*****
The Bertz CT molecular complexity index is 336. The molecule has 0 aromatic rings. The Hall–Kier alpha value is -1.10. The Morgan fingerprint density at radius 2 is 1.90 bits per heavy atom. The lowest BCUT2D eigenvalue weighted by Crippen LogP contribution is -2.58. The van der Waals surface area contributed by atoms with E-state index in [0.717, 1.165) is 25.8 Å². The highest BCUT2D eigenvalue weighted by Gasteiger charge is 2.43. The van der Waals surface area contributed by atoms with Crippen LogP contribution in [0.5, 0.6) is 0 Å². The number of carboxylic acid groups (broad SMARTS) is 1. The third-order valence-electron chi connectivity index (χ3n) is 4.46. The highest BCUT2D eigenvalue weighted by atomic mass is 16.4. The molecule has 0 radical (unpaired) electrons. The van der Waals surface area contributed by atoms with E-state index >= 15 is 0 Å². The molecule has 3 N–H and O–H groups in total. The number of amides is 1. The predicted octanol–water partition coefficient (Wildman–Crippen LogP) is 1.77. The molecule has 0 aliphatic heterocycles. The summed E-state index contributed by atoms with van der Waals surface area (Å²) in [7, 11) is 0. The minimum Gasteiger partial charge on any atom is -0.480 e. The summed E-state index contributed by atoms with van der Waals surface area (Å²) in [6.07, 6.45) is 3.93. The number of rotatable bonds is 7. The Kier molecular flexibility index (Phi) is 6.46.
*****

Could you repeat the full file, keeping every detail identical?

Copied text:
The Bertz CT molecular complexity index is 336. The molecule has 0 aromatic rings. The Hall–Kier alpha value is -1.10. The Morgan fingerprint density at radius 2 is 1.90 bits per heavy atom. The lowest BCUT2D eigenvalue weighted by Crippen LogP contribution is -2.58. The van der Waals surface area contributed by atoms with E-state index in [0.717, 1.165) is 25.8 Å². The highest BCUT2D eigenvalue weighted by Gasteiger charge is 2.43. The van der Waals surface area contributed by atoms with Crippen LogP contribution in [0.5, 0.6) is 0 Å². The number of carboxylic acid groups (broad SMARTS) is 1. The third-order valence-electron chi connectivity index (χ3n) is 4.46. The highest BCUT2D eigenvalue weighted by atomic mass is 16.4. The molecule has 0 radical (unpaired) electrons. The van der Waals surface area contributed by atoms with E-state index >= 15 is 0 Å². The molecule has 3 N–H and O–H groups in total. The number of amides is 1. The predicted octanol–water partition coefficient (Wildman–Crippen LogP) is 1.77. The molecule has 0 aliphatic heterocycles. The summed E-state index contributed by atoms with van der Waals surface area (Å²) in [7, 11) is 0. The minimum Gasteiger partial charge on any atom is -0.480 e. The summed E-state index contributed by atoms with van der Waals surface area (Å²) in [6.07, 6.45) is 3.93. The number of rotatable bonds is 7. The Kier molecular flexibility index (Phi) is 6.46.